INSIDE NetDocuments AI Workshop

Within NetDocuments' development facility, is a small conference room called Sundance. The SOLR team is huddled around an updated Python script and scratching their heads: could this really be right?  Is it possible to take the 6.1B - that is with a B or Billion documents and create an entity extraction machine learning algorithm that can automatically file any email or document submitted to the platform. Mou is reconciling the results with her code. She sits back and smiles. "I think we have a nice balance between precision and a flexible model."

Mou leads the NetDocuments SOLR engineering team. SOLR is the open source search engine that indexes 145 documents per second every business day with peaks to 350 documents per second. Mou and her team have devised a way to…

The team evaluates the results and turns to the whiteboard, covered with boxes, arrows, and annotations. The team summarizes the essence of AI: tables of candidates and anti-candidates for each model relevant to the task. The product managers in the room look at Mou and say "what?".

Once again she collects herself and picks up an erasable ink pen, then moves to the chaotic whiteboard. "Look," Mou starts, "these algorithms are just lookup tables. The key is the terms we submit, and the value is the label. We have hundreds of labels in our ND models. A few common ones are plaintiff, expert, judge, and court. I submit to our algorithm as many examples in each category as I can. ‘This is a judge. This is a plaintiff. This isn’t a judge, etc. ' Our model keeps those decisions in a table. Then, if a new example comes along — or if I tell it to watch for new examples — well, the algorithm just goes and looks at all those examples we fed it. Which rows in the table look similar? And how similar? It’s trying to decide, ‘Is this new thing a judge? I think so.’ If it’s right, the entity gets put in the ‘This is a motion-pleading-court document’ group, and if it’s wrong, it gets put in the ‘This isn’t a judge’ group. Next time, it has more data to look up. There are hundreds of similar models her team created in the legal domain, consistent with customer privacy.

Mou's team is hyper-focused on a few big challenges. One is how to resolve similar names compared to those stored in the table. One aspect of machine learning is to learn similarity functions. You know more when you see more. Another challenge is, What happens when your table grows really large? The value in Machine Learning is that the algorithms can "roughly estimate what the corresponding value should be based on learning models," says Mou.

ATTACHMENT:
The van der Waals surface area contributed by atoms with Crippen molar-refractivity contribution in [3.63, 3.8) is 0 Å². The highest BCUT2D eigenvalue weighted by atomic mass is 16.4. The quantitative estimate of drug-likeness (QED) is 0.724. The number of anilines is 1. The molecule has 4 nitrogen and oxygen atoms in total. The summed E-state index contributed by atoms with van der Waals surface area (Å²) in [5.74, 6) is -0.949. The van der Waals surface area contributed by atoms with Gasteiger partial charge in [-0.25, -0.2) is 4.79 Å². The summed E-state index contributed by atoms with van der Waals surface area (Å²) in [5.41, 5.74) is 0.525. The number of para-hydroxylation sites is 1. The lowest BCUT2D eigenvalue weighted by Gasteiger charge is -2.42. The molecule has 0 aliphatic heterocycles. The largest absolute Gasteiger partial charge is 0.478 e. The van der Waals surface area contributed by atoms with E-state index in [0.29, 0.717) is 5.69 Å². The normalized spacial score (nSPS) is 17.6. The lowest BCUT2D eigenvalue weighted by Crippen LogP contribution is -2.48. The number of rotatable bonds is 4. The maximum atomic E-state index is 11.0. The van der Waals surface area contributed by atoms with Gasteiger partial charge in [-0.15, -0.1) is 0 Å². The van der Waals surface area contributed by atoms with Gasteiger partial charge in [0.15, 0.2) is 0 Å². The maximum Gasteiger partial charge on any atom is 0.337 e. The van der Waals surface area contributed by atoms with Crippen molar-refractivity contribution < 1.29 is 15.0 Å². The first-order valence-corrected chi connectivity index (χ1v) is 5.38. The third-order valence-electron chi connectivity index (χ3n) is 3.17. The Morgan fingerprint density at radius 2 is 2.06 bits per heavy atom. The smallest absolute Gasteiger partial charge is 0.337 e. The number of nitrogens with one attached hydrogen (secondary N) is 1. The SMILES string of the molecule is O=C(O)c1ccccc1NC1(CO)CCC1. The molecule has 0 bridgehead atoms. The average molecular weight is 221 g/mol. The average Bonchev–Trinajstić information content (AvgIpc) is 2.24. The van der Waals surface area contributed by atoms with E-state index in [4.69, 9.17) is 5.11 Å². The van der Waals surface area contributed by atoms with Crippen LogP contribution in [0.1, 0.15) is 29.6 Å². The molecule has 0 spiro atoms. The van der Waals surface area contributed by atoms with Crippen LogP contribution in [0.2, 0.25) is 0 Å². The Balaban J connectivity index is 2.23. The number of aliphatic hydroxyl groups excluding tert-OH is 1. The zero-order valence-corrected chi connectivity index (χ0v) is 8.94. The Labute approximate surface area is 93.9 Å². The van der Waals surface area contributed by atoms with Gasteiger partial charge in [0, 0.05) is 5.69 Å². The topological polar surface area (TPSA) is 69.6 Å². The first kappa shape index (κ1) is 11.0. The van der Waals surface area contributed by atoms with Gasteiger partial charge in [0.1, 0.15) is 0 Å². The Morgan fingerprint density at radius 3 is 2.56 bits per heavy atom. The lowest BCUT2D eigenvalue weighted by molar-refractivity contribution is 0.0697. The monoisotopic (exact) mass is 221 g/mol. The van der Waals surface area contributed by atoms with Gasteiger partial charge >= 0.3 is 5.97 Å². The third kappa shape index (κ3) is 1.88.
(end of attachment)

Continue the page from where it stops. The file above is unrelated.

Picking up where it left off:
The engineering team frowns when a plucky product manager says. "Wow, that sounds boring, almost mechanical. So much of the conversation around AI is awash in mystical descriptions for its near-magic capabilities." Mou doesn’t like that and tries to use more-prosaic terms. "Sure it’s powerful, but not magical. It has limitations. You need data at scale, for example. During presentations, she frequently draws a picture of a wizard hat with a one under it and an n-dimensional table, aka a modern version of the factory. The contrast defines @NetDocuments approach to AI as the factory, because “wizards don’t scale.”

The @NetDocuments approach is unique. We are building AI workbenches to achieve our goal of an Invisible DMS, whereby customers and business partners can submit any content - email, documents, pitch-books.  Once the content is submitted our SOLR platform process the document, classifies, extracts parties, names, dates, etc. The results are available for personalized search, governance or marketing teams to query collected names for business process outside the document. Consider the possibilities available as document content is unlocked.  Contact us with your ideas.


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